A long-time Gillette physician has now appealed the Wyoming Board of Medicine’s decision to suspend her permit.
After a three-year investigation along with also a closed hearing in July, the board suspended Dr. Rebecca Painter’s permit for five years.
The board found that Painter had acted improperly using a patient and the patient’s family by becoming involved with the patient’s financing and company. Over several years, Painter became buddies with her elderly patient, who requested Painter for help with personal matters, according to the board’s identification. The patient’s family thought Painter’s involvement with the patient was unethical and requested the board to investigate.
The board also decided that Painter didn’t follow protocol when she stopped providing medical care to the patient following the board started its own investigation.
Back in October, the board released a 275-page report outlining its findings.
In her appeal, Painter asserts the the board wasn’t enough to suspend her permit in July before publishing the report.
Painter goes to state that the report does not include enough proof to support her permit suspension. She also said the July hearing was prohibited because she had been denied her right to due process and since only two of six board members attended the hearing, which had been the foundation for her suspension.
Her allure goes on to contest the contents of the board report.
Investigators examined four regions where Painter may have acted improperly: with her patient, with her patient’s household, through unnecessary medical care and obligations and in erroneously ending her medical connection with the patient.
In research unnecessary health care services and dubious payments, researchers found some evidence for the breach but didn’t include it among the explanations for sanctioning Painter.
Painter’s appeal stated by mentioning the breach in one section of the report, but not fixing it in the list of sanctions, it is unclear whether the breach hauled to the board’s final disciplinary decision.
Painter maintains that the board’s job is to conserve the Medical Practice Act, and because researchers looked to and educated her for activities unrelated to that action, they acted outside their authorized purview.
The report contained testimony from two experts on whether Painter acted unethically supporting the patient by doing things such as estate planning and hiring ranch employees for her. The experts contradicted each other, and the board found the testimony of this expert who stated Painter acted unethically to be persuasive.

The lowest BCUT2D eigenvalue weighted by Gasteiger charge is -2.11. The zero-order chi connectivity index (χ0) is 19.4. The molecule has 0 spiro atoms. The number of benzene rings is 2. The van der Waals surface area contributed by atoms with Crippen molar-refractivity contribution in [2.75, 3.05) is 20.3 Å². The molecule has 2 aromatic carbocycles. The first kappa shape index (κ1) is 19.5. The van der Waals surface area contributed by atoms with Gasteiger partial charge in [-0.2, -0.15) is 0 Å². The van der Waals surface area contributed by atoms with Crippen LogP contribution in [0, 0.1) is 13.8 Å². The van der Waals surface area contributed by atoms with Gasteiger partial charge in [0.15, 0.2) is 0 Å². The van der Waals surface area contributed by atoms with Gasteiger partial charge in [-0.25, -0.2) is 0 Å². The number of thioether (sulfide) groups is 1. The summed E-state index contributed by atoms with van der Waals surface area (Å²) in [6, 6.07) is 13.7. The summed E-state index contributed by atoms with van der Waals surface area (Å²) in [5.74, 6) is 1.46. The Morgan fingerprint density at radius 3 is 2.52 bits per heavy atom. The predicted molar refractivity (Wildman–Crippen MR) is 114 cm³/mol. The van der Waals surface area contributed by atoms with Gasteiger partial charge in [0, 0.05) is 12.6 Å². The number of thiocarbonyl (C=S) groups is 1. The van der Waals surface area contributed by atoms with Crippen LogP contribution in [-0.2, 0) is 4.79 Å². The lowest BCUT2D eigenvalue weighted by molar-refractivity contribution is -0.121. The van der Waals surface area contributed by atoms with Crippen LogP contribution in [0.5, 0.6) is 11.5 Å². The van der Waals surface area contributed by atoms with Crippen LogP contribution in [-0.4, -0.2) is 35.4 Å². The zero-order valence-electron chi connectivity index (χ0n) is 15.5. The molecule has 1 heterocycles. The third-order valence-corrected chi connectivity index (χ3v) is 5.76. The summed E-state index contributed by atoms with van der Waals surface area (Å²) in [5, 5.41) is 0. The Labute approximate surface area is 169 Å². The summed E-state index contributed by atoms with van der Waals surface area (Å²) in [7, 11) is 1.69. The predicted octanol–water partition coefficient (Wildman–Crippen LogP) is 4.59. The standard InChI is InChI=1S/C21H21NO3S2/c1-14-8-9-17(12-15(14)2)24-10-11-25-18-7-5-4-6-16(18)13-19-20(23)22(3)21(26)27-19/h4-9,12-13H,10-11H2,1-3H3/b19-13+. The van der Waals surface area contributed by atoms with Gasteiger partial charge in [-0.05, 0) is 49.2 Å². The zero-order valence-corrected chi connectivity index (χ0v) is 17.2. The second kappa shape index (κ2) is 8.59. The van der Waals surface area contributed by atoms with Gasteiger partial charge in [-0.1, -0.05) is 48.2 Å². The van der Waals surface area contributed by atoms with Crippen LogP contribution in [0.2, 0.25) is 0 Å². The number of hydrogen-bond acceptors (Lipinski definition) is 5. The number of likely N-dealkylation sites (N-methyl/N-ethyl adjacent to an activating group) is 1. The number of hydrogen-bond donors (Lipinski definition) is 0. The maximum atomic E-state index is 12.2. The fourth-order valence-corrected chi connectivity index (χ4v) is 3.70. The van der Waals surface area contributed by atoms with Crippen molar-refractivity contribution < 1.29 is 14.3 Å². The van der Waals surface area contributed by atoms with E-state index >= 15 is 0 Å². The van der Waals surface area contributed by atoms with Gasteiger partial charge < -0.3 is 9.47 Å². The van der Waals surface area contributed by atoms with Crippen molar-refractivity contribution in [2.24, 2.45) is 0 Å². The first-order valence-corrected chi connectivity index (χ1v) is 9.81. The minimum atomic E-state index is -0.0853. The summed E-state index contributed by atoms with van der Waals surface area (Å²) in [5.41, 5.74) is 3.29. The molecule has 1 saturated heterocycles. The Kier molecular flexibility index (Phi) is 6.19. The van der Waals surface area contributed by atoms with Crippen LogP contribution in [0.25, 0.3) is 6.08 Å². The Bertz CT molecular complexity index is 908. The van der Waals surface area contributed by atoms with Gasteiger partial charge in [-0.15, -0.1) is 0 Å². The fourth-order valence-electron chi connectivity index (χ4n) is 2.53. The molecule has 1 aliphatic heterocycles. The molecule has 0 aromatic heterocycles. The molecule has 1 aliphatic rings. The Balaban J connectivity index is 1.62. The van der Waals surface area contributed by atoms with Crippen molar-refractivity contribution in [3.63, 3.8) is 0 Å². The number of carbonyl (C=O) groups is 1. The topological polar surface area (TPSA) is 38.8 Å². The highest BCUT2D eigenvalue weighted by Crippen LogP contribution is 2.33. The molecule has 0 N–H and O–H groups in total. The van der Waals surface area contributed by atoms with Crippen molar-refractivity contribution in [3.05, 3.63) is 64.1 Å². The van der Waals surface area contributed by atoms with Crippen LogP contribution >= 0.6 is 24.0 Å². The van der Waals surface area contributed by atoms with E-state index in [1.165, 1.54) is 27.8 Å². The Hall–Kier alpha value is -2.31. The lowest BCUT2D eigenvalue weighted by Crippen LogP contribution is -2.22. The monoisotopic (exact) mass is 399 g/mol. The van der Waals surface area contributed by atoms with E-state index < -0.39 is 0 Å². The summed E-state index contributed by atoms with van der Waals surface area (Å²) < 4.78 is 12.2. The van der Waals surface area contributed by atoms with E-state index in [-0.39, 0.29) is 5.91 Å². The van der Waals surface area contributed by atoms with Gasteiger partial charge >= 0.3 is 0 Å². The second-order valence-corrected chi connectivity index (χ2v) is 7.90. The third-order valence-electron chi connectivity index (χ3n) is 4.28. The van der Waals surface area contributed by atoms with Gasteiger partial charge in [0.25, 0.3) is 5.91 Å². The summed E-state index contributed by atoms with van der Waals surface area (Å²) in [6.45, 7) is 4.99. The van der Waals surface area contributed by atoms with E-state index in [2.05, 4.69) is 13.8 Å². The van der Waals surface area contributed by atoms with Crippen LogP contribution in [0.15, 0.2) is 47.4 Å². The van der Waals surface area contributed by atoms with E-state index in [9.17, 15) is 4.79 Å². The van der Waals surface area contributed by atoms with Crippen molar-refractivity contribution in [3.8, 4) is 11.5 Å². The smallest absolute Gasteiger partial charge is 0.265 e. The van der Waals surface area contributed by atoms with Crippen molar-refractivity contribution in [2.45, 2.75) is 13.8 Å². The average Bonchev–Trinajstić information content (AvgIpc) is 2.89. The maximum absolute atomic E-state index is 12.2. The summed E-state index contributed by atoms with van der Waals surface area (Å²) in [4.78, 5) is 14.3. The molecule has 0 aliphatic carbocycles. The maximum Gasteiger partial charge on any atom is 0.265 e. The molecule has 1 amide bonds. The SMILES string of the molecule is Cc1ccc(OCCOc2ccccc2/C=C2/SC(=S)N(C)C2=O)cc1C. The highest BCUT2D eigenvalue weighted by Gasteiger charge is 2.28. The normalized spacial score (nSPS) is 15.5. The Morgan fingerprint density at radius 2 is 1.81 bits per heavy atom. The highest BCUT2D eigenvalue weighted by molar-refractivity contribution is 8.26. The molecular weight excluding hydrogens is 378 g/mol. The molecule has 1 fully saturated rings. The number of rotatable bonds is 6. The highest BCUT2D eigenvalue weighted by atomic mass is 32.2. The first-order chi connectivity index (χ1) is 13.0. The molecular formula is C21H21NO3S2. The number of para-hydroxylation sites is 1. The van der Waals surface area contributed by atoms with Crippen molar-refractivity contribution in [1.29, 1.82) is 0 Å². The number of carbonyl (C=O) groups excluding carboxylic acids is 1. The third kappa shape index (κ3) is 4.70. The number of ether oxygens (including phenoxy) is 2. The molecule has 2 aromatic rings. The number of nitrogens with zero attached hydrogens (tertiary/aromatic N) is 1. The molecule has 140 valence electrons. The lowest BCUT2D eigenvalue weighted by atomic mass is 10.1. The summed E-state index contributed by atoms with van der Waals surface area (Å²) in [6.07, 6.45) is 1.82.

In her appeal, Painter said the legal standard the board was used to assess the 2 experts wasn’t applicable to the subject of health ethics, and therefore, with their testimony to make decisions regarding her behavior was prohibited, according to court documents. She also said the expert testimony addressed criteria beyond what is set out in the board’s policies, forcing her to adhere to moral requirements she hadn’t known existed.
To explain its findings, the committee summarized a few areas where Painter allegedly acted improperly toward her patient, among which had been through sexual misconduct.
Painter competitions the sexual misconduct locating since the Board’s definition of sexual misconduct which is “too broad” in that it does not need sexual contact, according to court documents. Further, Painter stated she was convicted of sexual misconduct.
Along with a permit suspension, Painter must attend a couple of courses, pay a $15,000 fine and cover $78,526 half of the board’s investigation expenses, by the end of January. She stated the demand that she cover the expenses of the investigation is prohibited, according to court documents.
Painter filed the case against both board researchers, as well as the whole Board of Medicine. The board’s attorney recently filed a motion for District Judge Thomas Rumpke to dismiss the board as part of their allure. The board also requested that a large part of the board’s records of its proceedings with Painter be private.
Rumpke will deal with the motions at a hearing March 26.
Formerly, the state Board of Medicine put sanctions on Painter from 1999, but those sanctions were ignored following Painter filed a petition with the court, according to court documents.